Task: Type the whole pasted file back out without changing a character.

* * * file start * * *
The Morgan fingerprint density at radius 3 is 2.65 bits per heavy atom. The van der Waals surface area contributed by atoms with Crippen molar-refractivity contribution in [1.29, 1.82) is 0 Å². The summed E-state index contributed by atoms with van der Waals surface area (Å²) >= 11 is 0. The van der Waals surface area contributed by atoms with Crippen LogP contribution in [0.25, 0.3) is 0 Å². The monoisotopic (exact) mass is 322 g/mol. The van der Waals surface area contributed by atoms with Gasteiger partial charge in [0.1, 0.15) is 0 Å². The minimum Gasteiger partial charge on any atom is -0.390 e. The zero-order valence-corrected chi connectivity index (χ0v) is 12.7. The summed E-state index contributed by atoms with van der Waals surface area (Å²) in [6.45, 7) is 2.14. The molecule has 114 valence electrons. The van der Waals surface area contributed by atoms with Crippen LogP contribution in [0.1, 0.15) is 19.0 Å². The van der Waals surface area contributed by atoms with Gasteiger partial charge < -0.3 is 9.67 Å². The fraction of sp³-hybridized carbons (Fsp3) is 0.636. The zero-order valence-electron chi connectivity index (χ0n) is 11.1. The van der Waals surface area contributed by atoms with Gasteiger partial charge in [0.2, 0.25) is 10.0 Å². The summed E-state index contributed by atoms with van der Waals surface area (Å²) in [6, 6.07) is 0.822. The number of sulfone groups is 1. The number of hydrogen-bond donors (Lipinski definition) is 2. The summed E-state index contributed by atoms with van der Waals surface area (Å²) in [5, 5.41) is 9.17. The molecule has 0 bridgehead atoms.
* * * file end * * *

The Morgan fingerprint density at radius 3 is 2.65 bits per heavy atom. The van der Waals surface area contributed by atoms with Crippen molar-refractivity contribution in [1.29, 1.82) is 0 Å². The summed E-state index contributed by atoms with van der Waals surface area (Å²) >= 11 is 0. The van der Waals surface area contributed by atoms with Crippen LogP contribution in [0.25, 0.3) is 0 Å². The monoisotopic (exact) mass is 322 g/mol. The van der Waals surface area contributed by atoms with Gasteiger partial charge in [0.1, 0.15) is 0 Å². The minimum Gasteiger partial charge on any atom is -0.390 e. The zero-order valence-corrected chi connectivity index (χ0v) is 12.7. The summed E-state index contributed by atoms with van der Waals surface area (Å²) in [6.45, 7) is 2.14. The molecule has 114 valence electrons. The van der Waals surface area contributed by atoms with Crippen LogP contribution in [0.1, 0.15) is 19.0 Å². The van der Waals surface area contributed by atoms with Gasteiger partial charge < -0.3 is 9.67 Å². The fraction of sp³-hybridized carbons (Fsp3) is 0.636. The zero-order valence-electron chi connectivity index (χ0n) is 11.1. The van der Waals surface area contributed by atoms with Gasteiger partial charge in [0.2, 0.25) is 10.0 Å². The summed E-state index contributed by atoms with van der Waals surface area (Å²) in [6, 6.07) is 0.822. The number of sulfone groups is 1. The number of hydrogen-bond donors (Lipinski definition) is 2. The summed E-state index contributed by atoms with van der Waals surface area (Å²) in [5, 5.41) is 9.17. The molecule has 0 bridgehead atoms.